JustSpeak and Mahi Tahi Akoranga Trust came together to organise a Kaupapa Māori hui on transformative change in criminal justice which took place in mid-July this year. I was fortunate enough to attend this, and along with fellow JustSpeak volunteers we excitedly travelled up to Rotorua for the two-day event.
Following our pōwhiri onto Te Papaiouru Marae we were introduced in by members from Mahi Tahi, JustSpeak, and our facilitators Haimona Waititi and Kiri Allen. Our first day consisted of listening to a variety of speakers, between which we moved into our ‘whanau groups’ for continued discussion on the issues raised by each speaker. These whanau groups were decided prior to the event to make sure that they were made up of a diverse mix of people, with the idea that we would all contribute different thoughts and ideas, and often lived experiences. My group had a current police officer, a psychiatrist, kaumatua, many from NGOs, and three people who had experienced incarceration.
Kaupapa Māori justice was discussed by Dr Kim Workman, setting the floor for whanau group discussions. My whanau group talked about the appropriateness of tikanga in prisons, two of our members explaining how tikanga programmes were vital on their own paths to rehabilitation, that reconnecting to their culture was important in realising who they were, how they could accept responsibility for the hurt they caused others and provided them a sense of who they wanted to become.
Our second speaker was Annette Sykes who took the stage and spoke about the necessity for action. Most memorable for me was her statement that “we have enough research, we have enough researchers, I'm sick of research! We need action!”
As a criminology student, I was initially a bit taken aback by that comment, but I knew it to be true, and the frustration that lies in seeing our people again and again as crime statistics was evident in everyone who was at the hui. Annette’s speech was not only reflective of those at the hui, but inspiring. Undeniably, it was the call to action that brought everyone together for those two days, and highlighted the key consideration - how do we bring about transformative change and what will that look like?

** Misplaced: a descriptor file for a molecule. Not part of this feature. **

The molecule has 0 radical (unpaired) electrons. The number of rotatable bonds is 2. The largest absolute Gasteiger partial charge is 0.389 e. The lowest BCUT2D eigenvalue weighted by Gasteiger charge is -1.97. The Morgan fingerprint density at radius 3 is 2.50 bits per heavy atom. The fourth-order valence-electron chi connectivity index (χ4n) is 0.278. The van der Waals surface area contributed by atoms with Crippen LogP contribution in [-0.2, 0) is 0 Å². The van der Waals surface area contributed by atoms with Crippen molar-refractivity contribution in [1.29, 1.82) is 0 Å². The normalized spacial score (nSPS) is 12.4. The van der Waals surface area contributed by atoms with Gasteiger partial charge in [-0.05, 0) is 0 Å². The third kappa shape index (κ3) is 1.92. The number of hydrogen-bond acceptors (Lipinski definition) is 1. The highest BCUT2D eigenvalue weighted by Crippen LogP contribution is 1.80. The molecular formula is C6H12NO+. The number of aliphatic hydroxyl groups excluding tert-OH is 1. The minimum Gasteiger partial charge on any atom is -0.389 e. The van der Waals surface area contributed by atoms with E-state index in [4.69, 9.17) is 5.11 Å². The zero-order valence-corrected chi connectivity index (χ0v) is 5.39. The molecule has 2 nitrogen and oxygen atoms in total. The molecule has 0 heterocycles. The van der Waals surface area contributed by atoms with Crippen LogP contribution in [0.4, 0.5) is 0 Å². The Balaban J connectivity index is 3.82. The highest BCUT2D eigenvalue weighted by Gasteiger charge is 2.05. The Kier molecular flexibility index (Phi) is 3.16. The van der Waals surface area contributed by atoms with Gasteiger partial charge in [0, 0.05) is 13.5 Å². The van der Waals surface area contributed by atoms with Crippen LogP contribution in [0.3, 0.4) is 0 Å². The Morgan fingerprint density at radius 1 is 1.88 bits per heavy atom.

Buzzing with emotions, this speech set the ground for our second day. Our first day closed with one last gathering in the wharenui where people stepped up to the front and talked about ideas for subjects we could discuss next – setting a timetable for our ‘unconference’ conference on day two. A number of main topics were rounded up including:
On the second day ideas were discussed about how to improve issues facing Māori and the criminal justice system. Themes including advocacy for drug reforms, increased access to kaupapa Māori programmes for those in prison, expanding prisoner rights advocacy, and further bolstering iwi justice panels led to action plans being formed. End goals spanned the decriminalisation of drugs, traffic offences, and benefit fraud charges, through to rangatiratanga, decolonisation, and complete abolition of prisons.
Whiti Te Rā was incredibly inspiring. I feel so privileged to be able to have met the people I did, and to partake and be a part of a space buzzing with emotions dead-focussed on sharing and forming proactive strategies. A diverse range of voices spoke up but what came through most for me were the ideas surrounding tino rangatiratanga, that Māori need and want the tools to deal with Māori criminal justice themselves. That whanau, hapu and iwi want to take more responsibility for dealing with offenders and victims. That the state continuously fails us, by failing to accommodate Māori and our needs, so we need to begin making proactive changes ourselves. A national working group was formed out of this hui who will steer us towards this kaupapa Māori vision.
An important quote from Dr Kim Workman's presentation sums that up perfectly:
"Unless it is accepted that New Zealand has two founding cultures, not one; unless Maori culture and identity are valued in everything government says and does; and unless they are welcomed into the very centre of the way we do things in this country, nothing will change. Maori will continue to be perceived, and know they are perceived, as an alien and resented minority, a problem to be managed with a seemingly endless stream of taxpayer-funding programmes, but never solved" (Waitangi Tribunal, 2011. Ko Aotearoa Tenei)
Now the Call to Action continues. Those who attended Whiti Te Rā and all those who see the need for change – we will see that change happens.